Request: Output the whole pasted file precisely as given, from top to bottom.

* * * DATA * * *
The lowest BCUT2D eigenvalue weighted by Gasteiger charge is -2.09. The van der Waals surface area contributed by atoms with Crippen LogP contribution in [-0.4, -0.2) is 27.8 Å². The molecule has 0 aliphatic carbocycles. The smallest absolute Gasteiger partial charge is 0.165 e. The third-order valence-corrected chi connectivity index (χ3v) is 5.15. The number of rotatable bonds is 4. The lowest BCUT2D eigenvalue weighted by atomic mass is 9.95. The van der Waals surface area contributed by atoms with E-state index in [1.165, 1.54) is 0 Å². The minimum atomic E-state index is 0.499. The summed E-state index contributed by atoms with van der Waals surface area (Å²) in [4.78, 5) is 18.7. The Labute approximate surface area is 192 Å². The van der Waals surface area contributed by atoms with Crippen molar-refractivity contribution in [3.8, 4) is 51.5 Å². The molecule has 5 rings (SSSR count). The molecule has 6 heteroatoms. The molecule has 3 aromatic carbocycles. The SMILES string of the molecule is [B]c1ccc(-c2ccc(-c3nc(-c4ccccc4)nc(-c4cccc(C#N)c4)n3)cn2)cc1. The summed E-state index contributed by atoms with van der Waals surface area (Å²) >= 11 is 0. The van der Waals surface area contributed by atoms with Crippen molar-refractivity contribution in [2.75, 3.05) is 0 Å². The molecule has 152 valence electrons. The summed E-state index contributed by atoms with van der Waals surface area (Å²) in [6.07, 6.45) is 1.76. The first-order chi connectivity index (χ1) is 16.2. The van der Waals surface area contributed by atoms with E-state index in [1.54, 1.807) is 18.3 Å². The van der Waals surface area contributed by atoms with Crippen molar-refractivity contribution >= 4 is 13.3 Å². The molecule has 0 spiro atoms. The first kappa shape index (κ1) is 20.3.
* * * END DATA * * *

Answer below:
The lowest BCUT2D eigenvalue weighted by Gasteiger charge is -2.09. The van der Waals surface area contributed by atoms with Crippen LogP contribution in [-0.4, -0.2) is 27.8 Å². The molecule has 0 aliphatic carbocycles. The smallest absolute Gasteiger partial charge is 0.165 e. The third-order valence-corrected chi connectivity index (χ3v) is 5.15. The number of rotatable bonds is 4. The lowest BCUT2D eigenvalue weighted by atomic mass is 9.95. The van der Waals surface area contributed by atoms with E-state index in [1.165, 1.54) is 0 Å². The minimum atomic E-state index is 0.499. The summed E-state index contributed by atoms with van der Waals surface area (Å²) in [4.78, 5) is 18.7. The Labute approximate surface area is 192 Å². The van der Waals surface area contributed by atoms with Crippen molar-refractivity contribution in [3.8, 4) is 51.5 Å². The molecule has 5 rings (SSSR count). The molecule has 6 heteroatoms. The molecule has 3 aromatic carbocycles. The SMILES string of the molecule is [B]c1ccc(-c2ccc(-c3nc(-c4ccccc4)nc(-c4cccc(C#N)c4)n3)cn2)cc1. The summed E-state index contributed by atoms with van der Waals surface area (Å²) >= 11 is 0. The van der Waals surface area contributed by atoms with Crippen molar-refractivity contribution in [2.75, 3.05) is 0 Å². The molecule has 152 valence electrons. The summed E-state index contributed by atoms with van der Waals surface area (Å²) in [6.07, 6.45) is 1.76. The first-order chi connectivity index (χ1) is 16.2. The van der Waals surface area contributed by atoms with E-state index in [1.54, 1.807) is 18.3 Å². The van der Waals surface area contributed by atoms with Crippen molar-refractivity contribution >= 4 is 13.3 Å². The molecule has 0 spiro atoms. The first kappa shape index (κ1) is 20.3.